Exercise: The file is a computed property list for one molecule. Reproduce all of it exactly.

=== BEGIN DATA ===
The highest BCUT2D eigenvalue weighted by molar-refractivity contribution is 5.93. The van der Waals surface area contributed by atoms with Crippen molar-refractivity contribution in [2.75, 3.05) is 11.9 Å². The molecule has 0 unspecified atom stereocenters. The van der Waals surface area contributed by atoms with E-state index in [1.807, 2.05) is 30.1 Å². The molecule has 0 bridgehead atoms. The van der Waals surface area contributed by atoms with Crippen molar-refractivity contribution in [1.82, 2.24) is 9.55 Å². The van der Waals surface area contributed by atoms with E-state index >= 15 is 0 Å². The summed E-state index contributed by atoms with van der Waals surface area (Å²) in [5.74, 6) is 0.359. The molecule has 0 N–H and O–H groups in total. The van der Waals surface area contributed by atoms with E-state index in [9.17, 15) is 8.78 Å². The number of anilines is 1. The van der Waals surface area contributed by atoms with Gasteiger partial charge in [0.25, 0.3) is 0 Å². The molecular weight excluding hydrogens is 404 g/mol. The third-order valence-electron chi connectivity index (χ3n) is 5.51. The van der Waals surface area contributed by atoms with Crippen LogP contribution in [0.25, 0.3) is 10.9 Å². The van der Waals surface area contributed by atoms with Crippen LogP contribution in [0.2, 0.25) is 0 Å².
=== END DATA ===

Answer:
The highest BCUT2D eigenvalue weighted by molar-refractivity contribution is 5.93. The van der Waals surface area contributed by atoms with Crippen molar-refractivity contribution in [2.75, 3.05) is 11.9 Å². The molecule has 0 unspecified atom stereocenters. The van der Waals surface area contributed by atoms with E-state index in [1.807, 2.05) is 30.1 Å². The molecule has 0 bridgehead atoms. The van der Waals surface area contributed by atoms with Crippen molar-refractivity contribution in [1.82, 2.24) is 9.55 Å². The van der Waals surface area contributed by atoms with E-state index >= 15 is 0 Å². The summed E-state index contributed by atoms with van der Waals surface area (Å²) in [5.74, 6) is 0.359. The molecule has 0 N–H and O–H groups in total. The van der Waals surface area contributed by atoms with E-state index in [9.17, 15) is 8.78 Å². The number of anilines is 1. The van der Waals surface area contributed by atoms with Gasteiger partial charge in [0.25, 0.3) is 0 Å². The molecular weight excluding hydrogens is 404 g/mol. The third-order valence-electron chi connectivity index (χ3n) is 5.51. The van der Waals surface area contributed by atoms with Crippen LogP contribution in [0.25, 0.3) is 10.9 Å². The van der Waals surface area contributed by atoms with Crippen LogP contribution in [0.2, 0.25) is 0 Å².